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By Ed YeatesSALT LAKE CITY -- That controversial table-top experiment dubbed cold fusion simply won't die. In fact, it isn't even fading away.
This week, international scientists are presenting their latest evidence that appears to be pumping new life into this questionable source of clean energy.
Twenty years ago, the international press gathered at the University of Utah for an experiment that was supposed to revolutionize the way we produce energy.
"Basically, we have established a sustained nuclear fusion reaction by means which are considerably simpler than conventional techniques," Dr. Stanley Pons, a university chemist, explained in 1989.
Using a palladium electrode inside a glass tube, Drs. Stanley Pons and Martin Fleishmann believed they had found a new way to produce low-energy nuclear reaction -- an environmentally clean reaction that could produce an unlimited source of energy.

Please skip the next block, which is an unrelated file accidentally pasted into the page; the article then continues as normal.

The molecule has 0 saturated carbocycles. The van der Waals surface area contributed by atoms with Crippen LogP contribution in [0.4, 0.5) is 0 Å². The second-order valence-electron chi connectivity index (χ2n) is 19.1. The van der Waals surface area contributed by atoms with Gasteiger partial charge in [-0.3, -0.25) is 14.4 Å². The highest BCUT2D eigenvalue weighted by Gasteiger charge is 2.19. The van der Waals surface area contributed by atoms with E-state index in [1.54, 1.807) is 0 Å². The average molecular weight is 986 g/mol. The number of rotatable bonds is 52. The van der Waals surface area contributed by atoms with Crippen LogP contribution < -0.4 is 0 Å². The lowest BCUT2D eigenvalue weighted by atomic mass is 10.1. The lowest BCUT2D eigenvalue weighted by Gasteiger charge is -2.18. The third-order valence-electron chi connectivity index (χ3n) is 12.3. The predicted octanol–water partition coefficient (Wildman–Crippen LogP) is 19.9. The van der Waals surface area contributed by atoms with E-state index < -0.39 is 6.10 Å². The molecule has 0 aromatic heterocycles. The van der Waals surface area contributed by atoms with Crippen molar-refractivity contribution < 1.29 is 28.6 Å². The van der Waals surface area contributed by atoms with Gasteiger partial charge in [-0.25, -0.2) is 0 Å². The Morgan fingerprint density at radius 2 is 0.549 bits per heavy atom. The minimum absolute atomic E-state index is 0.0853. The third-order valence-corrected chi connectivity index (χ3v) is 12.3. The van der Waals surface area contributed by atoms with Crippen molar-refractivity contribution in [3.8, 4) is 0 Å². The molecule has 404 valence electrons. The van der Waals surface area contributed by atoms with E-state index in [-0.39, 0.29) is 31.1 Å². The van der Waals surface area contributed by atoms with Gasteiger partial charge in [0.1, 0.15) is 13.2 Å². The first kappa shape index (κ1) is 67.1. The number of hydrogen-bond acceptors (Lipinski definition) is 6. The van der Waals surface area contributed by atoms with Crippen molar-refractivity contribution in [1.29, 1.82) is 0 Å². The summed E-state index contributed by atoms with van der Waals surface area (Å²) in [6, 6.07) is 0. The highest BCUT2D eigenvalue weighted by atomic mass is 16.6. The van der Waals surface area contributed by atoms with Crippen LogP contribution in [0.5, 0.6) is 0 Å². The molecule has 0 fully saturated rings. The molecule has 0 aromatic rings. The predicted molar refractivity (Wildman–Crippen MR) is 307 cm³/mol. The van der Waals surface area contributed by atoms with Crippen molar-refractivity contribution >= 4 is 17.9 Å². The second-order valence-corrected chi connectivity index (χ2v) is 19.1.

"We have tried really hard to prove ourselves wrong all the way down the line," Fleischmann told reporters.
But in the weeks that followed, Fleishmann's words would be brutally challenged. The scientific community came down hard. Physicists could find no signatures of enough neutrons to prove a nuclear reaction. Most scientists called the experiment a fiasco.
But now, 20 years later, at the American Chemical Society meeting in Salt Lake, international scientists say fiasco it was not! In fact, they're presenting their own new evidence.
"Taking all the data together, we have compelling evidence that nuclear reactions are stimulated by an electro-chemical process," explained Dr. Pamela Moiser-Boss, of the Space and Naval Warfare Systems Center-Pacific.
Steve Krivit, editor of New Energy Times, said, "It was predicted that this would die, that this field would die in weeks, within months of its announcement at the University of Utah. It hasn't."
Physicists and other researchers remain skeptical, but these scientists say: look again. This may not fit conventional wisdom or even traditional theories. It might not even be cold fusion, but this anomaly in a jar deserves more mainstream attention, more funding and more research, now more than ever.
Experiments are now being published in numerous journals. The Space and Naval Warfare Systems Center Pacific in San Diego has had its research in 20 peer-review journals, with two more accepted for publication later this year.